David now has a loyal friend who will help him in all the ordeals that he will face. (You can read about all of these in 1 Samuel 19 and 20.) And we see similar pledges in 1 Samuel 20:14-15 and 1 Samuel 20:42.

As we go through life it is important to find someone you can trust, someone you can turn to for good advice, someone you can count on for a fresh perspective on certain situations. Most people can find another person to be a companion, one who can be relied upon. These friends can be a true help in times of trouble or doubt.

But if you feel there is no one you can truly trust enough with your problems, you need to remember that you have a friend who can be counted on. Jesus loves you as himself. I believe that each of us can turn to Christ in times of doubt or uncertainty and that Jesus will respond. We may not be able to see his face or touch his hand as we can with mortals, but he is just as real as any person in your life.

It is good to value relationships, to tend them and have them grow. But we must never overlook the companion and friend who is also our Savior. Go to Jesus in prayer whenever troubles confront you and he will be your companion though it all.

DAILY CHALLENGE: Is there something in your life that requires the presence of Jesus for your comfort and confidence?

David 2

1 Samuel 17:45-49

Young David had been brought into the service of King Saul (1 Samuel 16:18-23) and the Israelites are at war with the Philistines. The Philistines have a champion, Goliath, a giant among men who mocks the Israelites daily and challenges them to fight. Only David, a shepherd skilled at defending the sheep from lions and bears, is willing to face the giant. And David has only a sling and some stones.

Why is David confident? What will be the result of David’s victory? What does David do?

Most people are familiar with this conflict between the giant and the little shepherd boy. The story is not only an inspiration for those facing insurmountable odds, but it also is a reminder of the faith and confidence we should all have in life.

David relied on the skills he had learned and honed while tending sheep. There were times when wild animals – lions and bears – would try to steal the sheep, but David would kill the animal and save the flock.

Each of us faces challenges in our lives at one time or another. We may feel that tasks in our job require an effort beyond our capabilities. We may struggle with relationships with other people, relationships that make us feel insignificant or threatened. We may feel that our faith is under attack, that events and situations bring up questions and doubts in our hearts.

Whenever we feel that we are not up to the task at hand – whether at work, in dealing with others, or in holding firm in our faith – we must remember David. He took the simple skills he knew and put them to use for a greater good. He armed himself with faith in God, with an unshakable confidence in the Lord’s power. This gave him the ability to overcome his enemy and do the impossible.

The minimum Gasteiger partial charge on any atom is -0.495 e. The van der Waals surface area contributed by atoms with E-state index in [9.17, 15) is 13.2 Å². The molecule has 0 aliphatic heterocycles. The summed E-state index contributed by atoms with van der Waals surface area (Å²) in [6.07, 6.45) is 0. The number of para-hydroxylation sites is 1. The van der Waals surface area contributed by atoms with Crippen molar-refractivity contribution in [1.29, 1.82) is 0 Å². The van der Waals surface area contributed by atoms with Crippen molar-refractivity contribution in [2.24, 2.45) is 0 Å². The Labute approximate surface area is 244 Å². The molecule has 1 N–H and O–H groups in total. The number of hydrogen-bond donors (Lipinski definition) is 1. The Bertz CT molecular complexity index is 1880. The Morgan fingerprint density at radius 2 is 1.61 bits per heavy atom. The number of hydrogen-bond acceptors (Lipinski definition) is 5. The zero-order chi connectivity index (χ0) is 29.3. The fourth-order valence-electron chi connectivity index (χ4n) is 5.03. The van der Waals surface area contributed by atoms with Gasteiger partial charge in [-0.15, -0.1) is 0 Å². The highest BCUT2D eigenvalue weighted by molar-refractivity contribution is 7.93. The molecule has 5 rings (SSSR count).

Each of us has skills in something. We may look at those skills as something powerful or as something weak. But that skill can be made into something wonderful if it is employed for God.

And we must add faith in God as part of our attitude when facing challenges. We are given confidence of overcoming all obstacles if we can completely believe that God is with us and that He will assist us in what we do. With the Lord on our side we can overcome any giant that stands against us.

DAILY CHALLENGE: What is your biggest challenge? What skills can you hand over to God so that He might help you overcome the challenge?

David 1

1 Samuel 16:10-13

For the next several weeks we will be looking at God’s table of abundant blessings and His invitation for us to join him. To prepare for this, we thought it might be helpful to have an understanding of who David is.

We are in the process of trying to find an electric guitar. The search is proving to be longer than I expected, but that is okay since we want to get the best quality at the lowest price. When making any purchase I am usually quick to make a decision, while my wife takes longer and does more research.

In 1 Samuel 16 we have the story of Samuel being sent by God to anoint a replacement for King Saul. How many sons were rejected? Who was left? How did Samuel know to anoint this one? What was the result?

The king, Saul, has been rejected by God and God wants someone to be the replacement. He has told Samuel to go to the home of Jesses and anoint the son that God chooses. Samuel had at first wanted to select Jesse’s oldest son, Eliab, because he was so big and strong. But God told Samuel that He looks at the inside, the heart, rather than the outward appearances.

It isn’t until the youngest son, David, a boy of about nine, ten or eleven is brought in from watching the sheep that God reveals His decision. Samuel is told to anoint this handsome boy, not because of his strength and size, and not because he is ruddy and healthy, but because God knows his heart.

God knows that David will be a loyal and obedient servant, and so God chooses him as the next king.

Now we have two lessons for ourselves. First, God does not judge on outward appearance, therefore neither should we. We should not pass judgment on others by the way they dress or the way they may talk or act in public. We should get to know the real self, the deeper person within. Those whose appearance may at first seem coarse to us may in fact have the purest of hearts.

Second, since God does not judge on outward appearances but judges the heart, we should spend less time worrying about how we might appear and spend more time refining our heart. Are we genuine in our faith? Are we truly loving and caring in our hearts, or is what we do done for show?

DAILY CHALLENGE: If God judges the heart, what would He say about yours?